Happy family dog

How is your pet coping with life after lockdown?

The schools have gone back and many people have returned to the office after working from home. But for some pets, this change to the daily routines will be a big adjustment and may leave them feeling stressed or anxious.

With life getting back to some sort of ‘normal’, the RSPCA is urging pet owners to think about how their furry friends are coping.

It comes as new research shows that nearly a third (31%) of adults in the UK have bought or adopted a new pet since March 2020.

Cat and owner

With much of the country spending more time at home over the past 18 months, the survey by American Express found that more than 16 million animal lovers made space in their lives for a pet.

Dogs were the most popular choice (14%), followed by cats (10%) and then fish (4%), with hamsters, guinea pigs, rabbits and birds each being bought or adopted by 2% of the population.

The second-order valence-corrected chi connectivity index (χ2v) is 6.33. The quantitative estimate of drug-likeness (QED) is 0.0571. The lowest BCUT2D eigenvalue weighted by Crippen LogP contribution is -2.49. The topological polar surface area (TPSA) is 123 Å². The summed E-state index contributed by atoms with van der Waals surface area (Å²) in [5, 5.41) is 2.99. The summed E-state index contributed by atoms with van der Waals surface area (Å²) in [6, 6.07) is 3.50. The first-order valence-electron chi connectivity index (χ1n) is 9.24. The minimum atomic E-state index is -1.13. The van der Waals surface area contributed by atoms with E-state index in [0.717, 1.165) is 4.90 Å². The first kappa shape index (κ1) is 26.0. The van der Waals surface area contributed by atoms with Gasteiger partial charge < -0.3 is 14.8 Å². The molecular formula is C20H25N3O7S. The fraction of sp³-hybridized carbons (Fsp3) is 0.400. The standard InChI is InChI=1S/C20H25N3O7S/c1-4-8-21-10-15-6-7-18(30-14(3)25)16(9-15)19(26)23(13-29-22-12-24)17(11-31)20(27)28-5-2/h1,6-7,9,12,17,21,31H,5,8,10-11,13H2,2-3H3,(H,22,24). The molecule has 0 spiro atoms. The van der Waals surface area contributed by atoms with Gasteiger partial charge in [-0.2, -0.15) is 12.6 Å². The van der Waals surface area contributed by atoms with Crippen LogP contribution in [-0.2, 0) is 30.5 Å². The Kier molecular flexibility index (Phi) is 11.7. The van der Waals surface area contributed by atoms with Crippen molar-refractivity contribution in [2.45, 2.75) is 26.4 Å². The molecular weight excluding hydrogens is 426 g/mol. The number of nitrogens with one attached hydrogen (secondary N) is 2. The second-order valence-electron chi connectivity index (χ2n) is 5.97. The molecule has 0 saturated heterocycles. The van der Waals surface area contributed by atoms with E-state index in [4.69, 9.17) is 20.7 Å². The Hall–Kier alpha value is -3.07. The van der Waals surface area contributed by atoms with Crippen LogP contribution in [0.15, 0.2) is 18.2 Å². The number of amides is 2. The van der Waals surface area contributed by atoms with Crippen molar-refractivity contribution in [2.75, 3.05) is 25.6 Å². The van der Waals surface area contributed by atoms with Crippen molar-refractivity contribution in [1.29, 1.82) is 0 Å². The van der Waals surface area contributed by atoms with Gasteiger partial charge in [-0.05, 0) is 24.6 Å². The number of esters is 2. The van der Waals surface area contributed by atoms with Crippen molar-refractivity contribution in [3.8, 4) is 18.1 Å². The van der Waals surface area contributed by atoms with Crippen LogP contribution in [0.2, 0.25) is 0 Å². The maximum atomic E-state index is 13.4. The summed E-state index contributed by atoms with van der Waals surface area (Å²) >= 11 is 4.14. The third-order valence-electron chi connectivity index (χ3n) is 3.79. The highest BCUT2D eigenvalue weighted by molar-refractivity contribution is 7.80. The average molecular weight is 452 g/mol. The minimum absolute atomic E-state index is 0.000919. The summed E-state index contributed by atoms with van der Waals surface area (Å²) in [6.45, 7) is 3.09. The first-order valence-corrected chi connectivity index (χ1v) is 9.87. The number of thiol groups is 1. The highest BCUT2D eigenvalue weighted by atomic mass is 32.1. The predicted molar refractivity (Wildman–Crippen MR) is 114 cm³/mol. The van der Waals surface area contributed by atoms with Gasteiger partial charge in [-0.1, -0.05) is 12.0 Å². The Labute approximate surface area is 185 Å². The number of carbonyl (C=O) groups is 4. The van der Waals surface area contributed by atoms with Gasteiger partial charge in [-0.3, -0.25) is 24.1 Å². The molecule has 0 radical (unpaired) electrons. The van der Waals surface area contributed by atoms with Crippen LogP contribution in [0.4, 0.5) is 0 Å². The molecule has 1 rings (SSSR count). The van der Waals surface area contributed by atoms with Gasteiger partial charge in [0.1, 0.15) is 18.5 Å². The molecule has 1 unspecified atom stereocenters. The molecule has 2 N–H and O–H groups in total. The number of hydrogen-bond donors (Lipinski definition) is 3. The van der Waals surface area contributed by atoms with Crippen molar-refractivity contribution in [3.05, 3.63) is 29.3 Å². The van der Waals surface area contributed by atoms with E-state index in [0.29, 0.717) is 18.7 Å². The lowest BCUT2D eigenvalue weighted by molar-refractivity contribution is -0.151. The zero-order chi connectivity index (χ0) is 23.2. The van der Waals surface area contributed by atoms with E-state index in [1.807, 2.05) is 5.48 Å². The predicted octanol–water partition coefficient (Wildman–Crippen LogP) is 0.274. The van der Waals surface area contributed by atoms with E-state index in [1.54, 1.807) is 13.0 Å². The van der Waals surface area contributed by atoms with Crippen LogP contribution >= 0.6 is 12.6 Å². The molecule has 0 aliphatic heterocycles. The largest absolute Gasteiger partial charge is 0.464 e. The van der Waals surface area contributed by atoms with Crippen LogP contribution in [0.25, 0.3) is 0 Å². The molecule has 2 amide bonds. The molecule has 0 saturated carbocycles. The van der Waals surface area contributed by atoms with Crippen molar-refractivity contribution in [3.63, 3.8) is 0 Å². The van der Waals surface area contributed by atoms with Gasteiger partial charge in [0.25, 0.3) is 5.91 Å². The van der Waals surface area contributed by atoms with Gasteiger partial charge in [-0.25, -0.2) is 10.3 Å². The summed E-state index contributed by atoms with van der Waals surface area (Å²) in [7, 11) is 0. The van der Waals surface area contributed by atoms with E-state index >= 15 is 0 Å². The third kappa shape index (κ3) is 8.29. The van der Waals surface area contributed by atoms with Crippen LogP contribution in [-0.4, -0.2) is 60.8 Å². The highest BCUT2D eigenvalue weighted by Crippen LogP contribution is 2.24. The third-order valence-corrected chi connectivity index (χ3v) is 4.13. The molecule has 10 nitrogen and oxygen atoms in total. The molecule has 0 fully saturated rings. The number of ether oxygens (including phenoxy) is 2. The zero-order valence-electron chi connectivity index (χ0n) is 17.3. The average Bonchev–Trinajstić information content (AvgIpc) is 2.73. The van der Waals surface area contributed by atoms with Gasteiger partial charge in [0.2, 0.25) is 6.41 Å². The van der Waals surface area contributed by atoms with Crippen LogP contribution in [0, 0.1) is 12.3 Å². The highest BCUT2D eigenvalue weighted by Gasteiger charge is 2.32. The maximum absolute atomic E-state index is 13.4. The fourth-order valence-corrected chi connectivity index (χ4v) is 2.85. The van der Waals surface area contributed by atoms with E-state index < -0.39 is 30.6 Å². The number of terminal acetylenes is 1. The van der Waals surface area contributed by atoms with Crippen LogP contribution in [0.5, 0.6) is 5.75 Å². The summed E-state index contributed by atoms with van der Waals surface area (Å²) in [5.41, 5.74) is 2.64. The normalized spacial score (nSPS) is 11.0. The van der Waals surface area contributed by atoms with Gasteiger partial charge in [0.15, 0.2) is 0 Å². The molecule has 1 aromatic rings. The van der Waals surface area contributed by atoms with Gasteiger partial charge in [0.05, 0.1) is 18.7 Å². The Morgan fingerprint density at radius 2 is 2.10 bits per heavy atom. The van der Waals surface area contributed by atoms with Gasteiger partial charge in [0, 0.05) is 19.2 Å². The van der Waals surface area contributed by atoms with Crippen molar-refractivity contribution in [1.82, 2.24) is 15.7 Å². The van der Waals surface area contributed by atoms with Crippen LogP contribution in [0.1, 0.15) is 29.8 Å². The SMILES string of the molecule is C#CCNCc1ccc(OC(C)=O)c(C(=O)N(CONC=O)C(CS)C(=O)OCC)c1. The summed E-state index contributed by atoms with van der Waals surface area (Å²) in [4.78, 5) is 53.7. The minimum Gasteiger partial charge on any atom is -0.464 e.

Dogs in particular may struggle to adapt to being left alone for a while after being used to having people around all day. According to the RSPCA, research suggests that as many as 85% of dogs may be affected by separation related behaviours.

Changes in their body language can give a clue as to whether your pet is happy and relaxed, or feeling unsettled.

An unhappy dog may stand with a low body posture and head position, with the tail tucked under and ears back. When lying down, they may avoid eye contact or turn their head away from you.

A cat’s body language is more subtle than a dog’s, but an unhappy cat may sit in a crouched position, with tense muscles and the tail tucked tightly into their body, and the ears slightly swivelled sideways.

Happy dogs and cats, meanwhile, will have a relaxed body posture, with their ears in a natural position. In dogs, a wagging tail is an obvious sign that they are feeling happy while in cats the tail is held upright with the tip of the tail curved.

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